|photo by ana traina|
Wednesday, December 22, 2010
Herbal Smarts (wort or wyrt = herb + cunning = intelligence or skill)
(In Old English, a garden is a wyrtgeard , mugwort (artemisia vulgaris) is mucgwyrt, medowsweet is medowyrt, and any healing herb - which means most of them - is læcewyrt , a leech wort)
THE OLDEST surviving medical book in England is also the oldest herbal, for of course herbs were medicine in the middle ages. This is the Leech Book of Bald, ( læce in Old English means healer) compiled in Ælfred's time or very shortly thereafter by a monk named Bald, and penned, in its surviving copy, between 924 and 946 by a scribe (almost certainly also a monk) named Cild. It gives recipes for herbal remedies using vervain, mugwort, plaintain, periwinkle (vinca minor), wood betony, violets, yarrow, and many other herbs still in medical use today. Among its formulations are some sent to King Ælfred by Elias, Patriarch of Jerusalem, to treat constipation, disorders of the spleen, and other maladies.
Anglo-Saxon medical practices were truly holistic, and sought to heal both body and spirit. A great deal of period herbalism concerns itself with charms and amulets to protect against evil influences, and even straightforward medical problems, say a slice from a seax or plough blade, were treated with a combination of practical and magical means. Wounds were often sung into to speed healing, and the afflicted (or their agents, if they were too ill to do so) ordered to perform certain magical rites - such as walking in a Moon-lit field - as part of the cure.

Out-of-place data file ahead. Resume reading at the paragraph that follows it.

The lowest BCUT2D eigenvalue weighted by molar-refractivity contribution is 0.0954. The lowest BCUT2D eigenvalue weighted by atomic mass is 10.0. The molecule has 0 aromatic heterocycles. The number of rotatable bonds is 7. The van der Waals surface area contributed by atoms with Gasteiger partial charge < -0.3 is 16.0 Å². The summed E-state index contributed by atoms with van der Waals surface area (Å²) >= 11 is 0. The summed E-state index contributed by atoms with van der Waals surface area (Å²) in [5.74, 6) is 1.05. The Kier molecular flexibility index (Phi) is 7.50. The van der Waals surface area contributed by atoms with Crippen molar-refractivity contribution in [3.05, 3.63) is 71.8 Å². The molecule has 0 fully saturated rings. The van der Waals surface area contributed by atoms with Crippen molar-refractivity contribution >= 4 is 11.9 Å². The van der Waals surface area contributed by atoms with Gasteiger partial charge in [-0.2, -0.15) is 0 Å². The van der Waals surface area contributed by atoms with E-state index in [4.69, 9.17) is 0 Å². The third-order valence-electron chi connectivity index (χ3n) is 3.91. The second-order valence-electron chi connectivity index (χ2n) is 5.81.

Some of the most illuminating relics from the age are the twelve metrical Charms or poems written down, in Old English, in tenth and eleventh century manuscripts. The titles of each Charm are telling: For Unfruitful Land, The Nine Herbs Charm, Against A Dwarf, For a Sudden Stitch, For Loss of Cattle, For Delayed Birth, For the Water-Elf Disease( my favorite), For a Swarm of Bees, For Theft of Cattle, For Loss of Cattle, A Journey Charm, and Against a Wen (wart).
Here is a list of just a few wort herbs:
Sneezewort, taste hot and spicy, causes the saliva to flow.
Soapwort, used as a cleansing herb.
Pennywort, the leaves look like pennies.
Woundwort, used to heal wounds made with iron.
Motherwort, also known as “womb plant,’ used in difficult childbirth.
If a man beareth with him one twig of his wort,
he will not be terrified with any awe, nore will a wild beast hurt him;
or any evil near him.
~The Herbarium of Apuleius Plantonicus~